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New Coastland Map Could Help Strengthen Sea Defenses

Date:
October 8, 2009
Source:
Durham University
Summary:
A new map plots the most accurate predictions yet for land uplift and subsidence and shows that southern Ireland and Wales, and southern and eastern England are continuing to sink, whilst Scotland is rising, at rates less than previously predicted.

Long term rate of relative land- and sea-level change in the British Isles, prior to any 20th century increase in sea level. Rates in mm a–1, showing relative land uplift as positive and relative subsidence as negative. Image is ~900 × 1300 km.
Credit: courtesy of the NASA Scientific Data Purchase Program

The 'Coastland Map' produced by scientists from Durham University and published in the Journal GSA Today, charts the post Ice-Age tilt of the UK and Ireland and current relative sea-level changes. According to the map, the sinking effect in the south could add between 10 and 33 per cent to the projected sea-level rises caused by global warming over the next century.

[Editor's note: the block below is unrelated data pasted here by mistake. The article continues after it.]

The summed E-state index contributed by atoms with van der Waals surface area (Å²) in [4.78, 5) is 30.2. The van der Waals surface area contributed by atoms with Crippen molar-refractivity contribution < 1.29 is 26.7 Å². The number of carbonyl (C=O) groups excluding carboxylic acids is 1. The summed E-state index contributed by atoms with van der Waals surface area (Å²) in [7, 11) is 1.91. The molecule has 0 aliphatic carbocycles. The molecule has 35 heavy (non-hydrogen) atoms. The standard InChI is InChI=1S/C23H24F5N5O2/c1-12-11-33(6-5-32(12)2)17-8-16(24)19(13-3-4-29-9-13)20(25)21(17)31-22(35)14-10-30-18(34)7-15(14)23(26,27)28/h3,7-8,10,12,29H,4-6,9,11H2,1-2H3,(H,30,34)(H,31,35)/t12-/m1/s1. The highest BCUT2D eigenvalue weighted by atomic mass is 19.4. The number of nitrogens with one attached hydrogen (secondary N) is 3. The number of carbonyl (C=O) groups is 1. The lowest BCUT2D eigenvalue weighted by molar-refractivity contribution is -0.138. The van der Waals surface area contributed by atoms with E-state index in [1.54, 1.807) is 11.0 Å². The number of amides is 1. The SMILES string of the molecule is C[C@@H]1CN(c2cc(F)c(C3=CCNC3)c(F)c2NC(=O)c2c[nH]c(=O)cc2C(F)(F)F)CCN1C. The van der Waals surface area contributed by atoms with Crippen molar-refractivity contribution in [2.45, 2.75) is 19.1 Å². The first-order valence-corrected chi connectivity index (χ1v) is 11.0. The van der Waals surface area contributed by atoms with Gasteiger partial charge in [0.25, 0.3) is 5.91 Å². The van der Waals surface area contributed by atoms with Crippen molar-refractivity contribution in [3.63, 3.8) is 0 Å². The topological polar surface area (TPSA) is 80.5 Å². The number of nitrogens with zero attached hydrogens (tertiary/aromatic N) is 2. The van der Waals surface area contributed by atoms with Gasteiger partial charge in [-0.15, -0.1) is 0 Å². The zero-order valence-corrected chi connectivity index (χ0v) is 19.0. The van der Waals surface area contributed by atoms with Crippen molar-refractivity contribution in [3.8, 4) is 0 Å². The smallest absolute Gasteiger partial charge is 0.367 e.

The projections are less than previous estimations for subsidence and could help local authorities to save money on sea and flood defences through the targeting of resources to areas where sea level rises will be greatest. The data and model could also be used in planning for the managed retreat of threatened coastal communities.

Since the end of the last Ice Age 20,000 years ago, land and sea-levels around the UK coastline have changed in response to the retreat of the ice sheets. As the ice melted, the release of this enormous weight resulted in the landmass slowly tilting back up in the north or down in the south, a process called isostatic adjustment.

These rises and falls come on top of any changes in sea-level caused by global warming. In Scotland, the rise of much of the coastline will offset some of the predicted rises in sea-level due to climate change.